As for the gins:

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Of the four, there was only one I’ve sampled before, meaning three more for my gin pokemon list!

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The Strathearn Oaked Highland Gin is one that I’ve tried before, and needs no introduction. Aged in oak after distillation, it’s one of the better aged gins, with a backbone of juniper that meets a smoky salted caramel tone. However, it’s aged nature means it’s a bit of a ‘Marmite’ gin, the vanilla, whisky tones don’t work for everyone. As a whisky drinker, I’m in comfortable territory.

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Silverback gin from Gorilla Spirits was a whisper of an idea from Andy Daniels back in 2010. In 2014 he founded Gorilla Spirits and following commissioning of their still Mugwaneza (Mugs for short) in Hampshire in late 2015, his gin (and vodka) became a reality. 

As for the gin, hints of sweetness, coriander, orange on the nose, the juniper takes a bit of a background seat. The mouthfeel has a roundness to it, with a good amount of citrus and a hint of juniper on the finish – it’s got a sweetness to it, which means it doesn’t need any extra sugar, and so I paired it with the light tonic, and a frozen slice of orange. 

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Porters Gin takes us from the south to the north, to Aberdeen. Ben. Josh and Alex use cold distillation (utilising a vacuum to boil at lower temperatures) which allows them to keep the gentler lighter flavours of their botanicals. Their gin uses a multitude of citrus, making it probably my favourite gin of the March box (I’m a sucker for citrus flavours) but it still maintains a good juniper backbone, the juniper being a little more floral for the gentler distillation method. 2016-03-28 13.40.21

I also preferred this one tonic-less – however, once paired with the more bitter and sweeter Indian Tonic, it had a light acidity that made the mouth water. A perfect aperitif G&T.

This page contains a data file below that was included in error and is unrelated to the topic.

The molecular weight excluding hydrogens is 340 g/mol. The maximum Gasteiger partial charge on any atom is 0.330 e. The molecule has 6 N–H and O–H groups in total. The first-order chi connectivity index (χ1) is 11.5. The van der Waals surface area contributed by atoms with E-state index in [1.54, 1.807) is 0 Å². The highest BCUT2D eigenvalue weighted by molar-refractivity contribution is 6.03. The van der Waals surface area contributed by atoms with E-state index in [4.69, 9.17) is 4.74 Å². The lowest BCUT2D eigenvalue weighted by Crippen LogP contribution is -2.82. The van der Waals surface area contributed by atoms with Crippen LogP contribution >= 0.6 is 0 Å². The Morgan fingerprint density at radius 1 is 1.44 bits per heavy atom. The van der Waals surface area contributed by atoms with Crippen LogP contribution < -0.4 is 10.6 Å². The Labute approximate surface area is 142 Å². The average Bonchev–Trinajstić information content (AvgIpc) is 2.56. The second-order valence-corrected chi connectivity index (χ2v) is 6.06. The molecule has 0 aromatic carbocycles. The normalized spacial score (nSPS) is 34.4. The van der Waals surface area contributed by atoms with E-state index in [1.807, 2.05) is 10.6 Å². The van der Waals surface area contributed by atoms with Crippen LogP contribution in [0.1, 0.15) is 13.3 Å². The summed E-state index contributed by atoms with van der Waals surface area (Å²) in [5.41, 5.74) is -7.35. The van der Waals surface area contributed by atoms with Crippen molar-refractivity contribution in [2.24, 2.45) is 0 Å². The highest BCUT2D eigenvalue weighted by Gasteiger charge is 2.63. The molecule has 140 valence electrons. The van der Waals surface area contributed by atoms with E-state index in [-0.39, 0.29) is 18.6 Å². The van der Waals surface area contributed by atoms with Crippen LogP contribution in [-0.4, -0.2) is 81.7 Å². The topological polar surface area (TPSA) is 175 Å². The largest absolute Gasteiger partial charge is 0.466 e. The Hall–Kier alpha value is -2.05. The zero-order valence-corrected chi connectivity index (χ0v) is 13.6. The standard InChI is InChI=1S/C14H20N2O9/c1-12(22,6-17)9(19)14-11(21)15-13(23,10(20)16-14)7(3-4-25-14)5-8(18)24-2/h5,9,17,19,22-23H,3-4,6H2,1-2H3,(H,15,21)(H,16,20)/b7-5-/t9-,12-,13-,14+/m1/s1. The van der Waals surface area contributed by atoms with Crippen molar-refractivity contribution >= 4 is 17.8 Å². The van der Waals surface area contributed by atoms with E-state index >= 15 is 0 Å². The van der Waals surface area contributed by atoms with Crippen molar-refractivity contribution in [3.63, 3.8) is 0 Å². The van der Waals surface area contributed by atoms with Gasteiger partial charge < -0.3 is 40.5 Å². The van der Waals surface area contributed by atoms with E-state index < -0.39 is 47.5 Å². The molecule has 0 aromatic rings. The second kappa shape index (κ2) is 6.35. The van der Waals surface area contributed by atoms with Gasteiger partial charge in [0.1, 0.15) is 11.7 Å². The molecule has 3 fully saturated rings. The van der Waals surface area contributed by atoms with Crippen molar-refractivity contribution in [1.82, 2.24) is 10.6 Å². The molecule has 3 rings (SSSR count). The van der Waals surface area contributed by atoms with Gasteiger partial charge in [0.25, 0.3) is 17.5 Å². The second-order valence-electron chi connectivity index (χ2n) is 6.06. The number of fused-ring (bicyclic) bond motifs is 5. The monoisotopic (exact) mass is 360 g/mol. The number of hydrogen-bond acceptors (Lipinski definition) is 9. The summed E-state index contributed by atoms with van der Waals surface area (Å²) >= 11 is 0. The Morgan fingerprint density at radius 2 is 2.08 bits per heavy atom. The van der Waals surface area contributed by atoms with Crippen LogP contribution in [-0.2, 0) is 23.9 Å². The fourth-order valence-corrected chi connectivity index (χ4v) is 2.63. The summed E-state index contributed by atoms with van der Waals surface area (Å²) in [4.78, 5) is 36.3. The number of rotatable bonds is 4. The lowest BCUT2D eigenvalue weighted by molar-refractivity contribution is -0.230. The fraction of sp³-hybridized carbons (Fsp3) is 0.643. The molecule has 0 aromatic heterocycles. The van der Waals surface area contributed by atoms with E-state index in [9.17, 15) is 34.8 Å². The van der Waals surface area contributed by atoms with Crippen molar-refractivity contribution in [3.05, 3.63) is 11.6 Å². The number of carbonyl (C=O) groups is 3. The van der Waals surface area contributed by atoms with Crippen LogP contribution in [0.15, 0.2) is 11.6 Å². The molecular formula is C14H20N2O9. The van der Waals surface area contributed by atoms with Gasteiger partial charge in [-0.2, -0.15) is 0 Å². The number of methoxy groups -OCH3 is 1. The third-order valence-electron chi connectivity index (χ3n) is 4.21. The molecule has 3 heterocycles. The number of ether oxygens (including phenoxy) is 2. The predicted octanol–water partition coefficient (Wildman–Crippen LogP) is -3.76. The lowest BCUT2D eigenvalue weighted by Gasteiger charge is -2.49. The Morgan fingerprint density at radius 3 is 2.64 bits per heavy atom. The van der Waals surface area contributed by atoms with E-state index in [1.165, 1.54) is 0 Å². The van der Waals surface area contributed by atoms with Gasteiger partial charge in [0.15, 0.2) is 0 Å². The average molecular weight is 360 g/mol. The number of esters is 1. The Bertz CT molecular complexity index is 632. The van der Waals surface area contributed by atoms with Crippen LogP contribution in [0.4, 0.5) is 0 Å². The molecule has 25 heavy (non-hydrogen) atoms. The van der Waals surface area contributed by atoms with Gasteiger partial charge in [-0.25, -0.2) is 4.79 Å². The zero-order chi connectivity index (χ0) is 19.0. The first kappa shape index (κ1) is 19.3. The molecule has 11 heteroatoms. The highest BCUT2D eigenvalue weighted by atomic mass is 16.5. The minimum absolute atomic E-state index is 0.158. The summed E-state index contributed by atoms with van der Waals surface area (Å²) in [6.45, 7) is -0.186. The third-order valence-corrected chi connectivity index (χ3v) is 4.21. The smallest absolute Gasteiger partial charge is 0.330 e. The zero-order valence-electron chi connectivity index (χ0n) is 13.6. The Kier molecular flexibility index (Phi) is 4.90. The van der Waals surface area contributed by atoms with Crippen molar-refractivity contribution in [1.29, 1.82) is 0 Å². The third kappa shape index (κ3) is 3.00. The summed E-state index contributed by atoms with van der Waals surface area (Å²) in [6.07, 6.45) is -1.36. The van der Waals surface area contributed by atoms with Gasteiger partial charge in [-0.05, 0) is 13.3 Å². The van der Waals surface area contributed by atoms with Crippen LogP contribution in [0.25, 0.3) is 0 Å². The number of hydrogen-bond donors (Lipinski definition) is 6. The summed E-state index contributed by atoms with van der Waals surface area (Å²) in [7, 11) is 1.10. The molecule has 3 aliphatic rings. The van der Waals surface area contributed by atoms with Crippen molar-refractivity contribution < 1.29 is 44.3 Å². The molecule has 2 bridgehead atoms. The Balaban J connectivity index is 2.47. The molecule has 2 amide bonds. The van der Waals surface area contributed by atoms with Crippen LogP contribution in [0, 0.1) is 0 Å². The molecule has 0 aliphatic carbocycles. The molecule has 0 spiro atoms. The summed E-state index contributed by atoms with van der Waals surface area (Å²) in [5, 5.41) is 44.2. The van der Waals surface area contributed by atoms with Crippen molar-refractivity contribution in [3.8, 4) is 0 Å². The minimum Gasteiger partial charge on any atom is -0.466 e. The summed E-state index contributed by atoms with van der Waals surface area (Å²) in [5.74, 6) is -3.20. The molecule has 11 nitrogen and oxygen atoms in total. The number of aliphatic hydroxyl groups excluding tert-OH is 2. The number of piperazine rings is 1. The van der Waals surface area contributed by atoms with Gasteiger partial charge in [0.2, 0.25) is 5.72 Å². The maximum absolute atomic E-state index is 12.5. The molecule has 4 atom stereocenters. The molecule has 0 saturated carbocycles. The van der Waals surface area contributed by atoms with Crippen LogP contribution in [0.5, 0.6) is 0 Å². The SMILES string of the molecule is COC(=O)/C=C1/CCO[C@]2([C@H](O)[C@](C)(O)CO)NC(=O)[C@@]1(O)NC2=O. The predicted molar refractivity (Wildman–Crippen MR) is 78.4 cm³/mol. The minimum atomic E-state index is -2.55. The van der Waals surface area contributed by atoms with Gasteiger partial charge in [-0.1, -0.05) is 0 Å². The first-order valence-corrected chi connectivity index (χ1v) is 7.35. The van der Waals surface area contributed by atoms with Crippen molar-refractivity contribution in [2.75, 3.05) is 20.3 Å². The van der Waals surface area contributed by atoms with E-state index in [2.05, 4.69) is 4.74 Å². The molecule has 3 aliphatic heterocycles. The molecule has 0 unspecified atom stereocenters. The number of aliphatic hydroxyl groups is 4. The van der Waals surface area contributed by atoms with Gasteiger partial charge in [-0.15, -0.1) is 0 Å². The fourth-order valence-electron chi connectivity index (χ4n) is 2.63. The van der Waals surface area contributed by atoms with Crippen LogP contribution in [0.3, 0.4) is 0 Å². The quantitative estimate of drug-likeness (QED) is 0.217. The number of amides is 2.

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The final gin was Beckett’s – which took us back down the country to London. Distilled using just six botanicals, it utilises local juniper from Box Hill and mint from Kingston-upon-Thames, and work with the National Trust and the Forestry Commission to not only maintain the juniper stores from the site in Surrey but to help repopulate Juniper Top.

Flavour wise, as a London Dry gin this has juniper to the fore, but it’s balanced with the freshness of the mint and the citrus from the orange and lime peel, backed up with a lemon hint from the coriander.

Overall, Gin Explorer, I’m a bit hooked. Not only do you deliver quality gins, but I know that it’s easy to link through to Gin Festival to buy the ones that really appeal. I also don’t need to worry that you’re going to send me a full bottle of something that I know well, or I can pick up in Sainsbury’s. 

And I love that there’s no tie-in, so if it’s a tight month, you can put it on hold and come back when you can afford to. 

Roll on April. 

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With thanks to Gin Explorer for the sample box, I bloody love it.